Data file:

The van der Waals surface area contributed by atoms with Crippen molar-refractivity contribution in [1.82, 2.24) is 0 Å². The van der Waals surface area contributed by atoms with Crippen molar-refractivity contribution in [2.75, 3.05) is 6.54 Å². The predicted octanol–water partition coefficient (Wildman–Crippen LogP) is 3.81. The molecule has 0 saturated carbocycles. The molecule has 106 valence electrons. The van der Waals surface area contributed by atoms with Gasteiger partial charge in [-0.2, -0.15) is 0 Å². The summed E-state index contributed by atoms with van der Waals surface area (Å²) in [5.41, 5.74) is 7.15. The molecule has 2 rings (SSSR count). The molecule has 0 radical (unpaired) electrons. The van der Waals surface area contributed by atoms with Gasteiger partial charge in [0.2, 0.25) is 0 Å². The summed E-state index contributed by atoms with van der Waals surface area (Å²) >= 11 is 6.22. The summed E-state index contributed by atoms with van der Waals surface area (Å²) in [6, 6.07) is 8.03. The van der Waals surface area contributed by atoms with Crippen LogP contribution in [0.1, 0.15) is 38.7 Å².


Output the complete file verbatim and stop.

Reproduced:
The van der Waals surface area contributed by atoms with Crippen molar-refractivity contribution in [1.82, 2.24) is 0 Å². The van der Waals surface area contributed by atoms with Crippen molar-refractivity contribution in [2.75, 3.05) is 6.54 Å². The predicted octanol–water partition coefficient (Wildman–Crippen LogP) is 3.81. The molecule has 0 saturated carbocycles. The molecule has 106 valence electrons. The van der Waals surface area contributed by atoms with Gasteiger partial charge in [-0.2, -0.15) is 0 Å². The summed E-state index contributed by atoms with van der Waals surface area (Å²) in [5.41, 5.74) is 7.15. The molecule has 2 rings (SSSR count). The molecule has 0 radical (unpaired) electrons. The van der Waals surface area contributed by atoms with Gasteiger partial charge in [0.2, 0.25) is 0 Å². The summed E-state index contributed by atoms with van der Waals surface area (Å²) >= 11 is 6.22. The summed E-state index contributed by atoms with van der Waals surface area (Å²) in [6, 6.07) is 8.03. The van der Waals surface area contributed by atoms with Crippen LogP contribution in [0.1, 0.15) is 38.7 Å².